Actors Fund of America
The Actors Fund of America is a nonprofit umbrella charitable organization that assists American entertainment and performing arts professionals through a broad spectrum of programs, including comprehensive social services, health services, supportive and affordable housing, employment and training services, and skilled nursing and assisted living care, with a current annual budget of $21,000,000. It operates the Lillian Booth Actors Home.
The Fund was founded by Albert Marshman Palmer on June 8, 1882, largely due to the efforts of former New York University student Harrison Grey Fiske, editor of the New York Dramatic Mirror, who was aware of the many problems faced by those in the profession. Funds raised at the 1892 Fair, held at Madison Square Garden, enabled the charity to begin providing individuals and families with assistance, including burial plots in a Brooklyn cemetery and accommodations in the Actors’ Fund home. Throughout the next several decades, benefit performances held throughout the country raised significant amounts of revenue to subsidize the Fund's many projects. When the AIDS crisis hit the industry in the 1980s, it was there to help thousands of individuals who were affected.
The Fund sponsors many special events and performances, with numerous Broadway stars and Hollywood celebrities hosting, performing, and/or attending. Theatres throughout the country frequently pledge all the proceeds from a regularly scheduled performance to the charity.
Offices are maintained in New York, Los Angeles, and Chicago, and the Fund is associated with, and helps coordinate the work of, a wide range of sister organizations which are able to raise money through donation, including Broadway Cares/Equity Fights AIDS, the guild/union relief funds of Actors' Equity, AFTRA; AGMA; AGVA; Episcopal Actors' Guild; The Jazz Foundation; the Professional Dancers Society; MusiCares, Society of Singers, and The Lambs.
The Fund has merged with the Actors' Work Program, which offers individual career counseling, workshops, tuition grants and scholarships for entertainment union members, and provides job listings.
The Fund operates the Aurora, a unique site which provides supportive housing to special low-income groups including seniors, working professionals and people living with AIDS. The Aurora opened in 1996 and The Actors Fund provides on-site social services for residents. The social services group provides information and referral to community resources, entitlement program advocacy, coordination of home care and medical services, outreach, health education and support groups. The on site social services staff includes two social workers, three case managers, and an activities coordinator. The Actors Fund developed this supportive housing project with its partner, The Related Companies, L.P.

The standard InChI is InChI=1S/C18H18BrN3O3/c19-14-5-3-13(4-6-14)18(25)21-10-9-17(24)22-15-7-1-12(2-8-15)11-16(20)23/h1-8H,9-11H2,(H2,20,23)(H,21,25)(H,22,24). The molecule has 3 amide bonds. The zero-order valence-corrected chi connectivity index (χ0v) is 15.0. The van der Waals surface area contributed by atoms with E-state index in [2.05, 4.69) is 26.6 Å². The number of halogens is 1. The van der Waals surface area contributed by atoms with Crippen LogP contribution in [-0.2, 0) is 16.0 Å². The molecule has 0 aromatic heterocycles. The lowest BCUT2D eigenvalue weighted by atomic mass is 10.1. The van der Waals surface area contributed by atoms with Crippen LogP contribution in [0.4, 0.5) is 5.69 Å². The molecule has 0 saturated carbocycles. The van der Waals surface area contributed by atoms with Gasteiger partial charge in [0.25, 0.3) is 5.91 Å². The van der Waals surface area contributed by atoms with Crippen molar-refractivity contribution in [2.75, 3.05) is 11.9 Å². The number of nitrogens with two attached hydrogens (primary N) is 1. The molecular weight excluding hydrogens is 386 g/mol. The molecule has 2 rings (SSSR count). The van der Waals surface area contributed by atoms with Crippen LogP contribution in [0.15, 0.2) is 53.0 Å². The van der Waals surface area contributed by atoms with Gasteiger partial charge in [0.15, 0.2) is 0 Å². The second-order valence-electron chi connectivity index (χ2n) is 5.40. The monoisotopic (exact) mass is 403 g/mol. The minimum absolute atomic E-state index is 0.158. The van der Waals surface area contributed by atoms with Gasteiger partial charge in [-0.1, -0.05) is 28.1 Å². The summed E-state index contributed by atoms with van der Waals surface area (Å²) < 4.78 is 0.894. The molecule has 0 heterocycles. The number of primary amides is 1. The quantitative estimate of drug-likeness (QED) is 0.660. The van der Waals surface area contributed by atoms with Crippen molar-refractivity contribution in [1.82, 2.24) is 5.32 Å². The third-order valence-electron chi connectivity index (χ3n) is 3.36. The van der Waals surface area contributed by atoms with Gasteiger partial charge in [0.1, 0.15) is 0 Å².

The Palm View is a similar residential and medical facility which is located in West Hollywood, California. The Palm View, opened in 1998, is a 40-unit apartment complex that provides homes to low-income people with HIV/AIDS. The Palm View is a collaborative project between The Actors Fund, the West Hollywood Community Housing Corporation, Housing for Entertainment Professionals and various funders. The buildings are managed by the West Hollywood Community Housing Corporation.
The Fund also runs the 6-acre (24,000 m2) Lillian Booth Actors Home, in Englewood, New Jersey, which is a nursing home and assisted care facility for retired members of the entertainment community. The Home is licensed by the Department of Health and qualifies for Medicaid and Medicare. Individuals who have dedicated a major portion of their professional lives to the entertainment industry are eligible for admission, without regard to their ability to pay. The Actors Fund provides funds to subsidize the extraordinary care that residents receive.
Canada also has an Actors' Fund that helps members of the Canadian entertainment industry.
England also "looks after their own" in the entertainment world (see below for their website).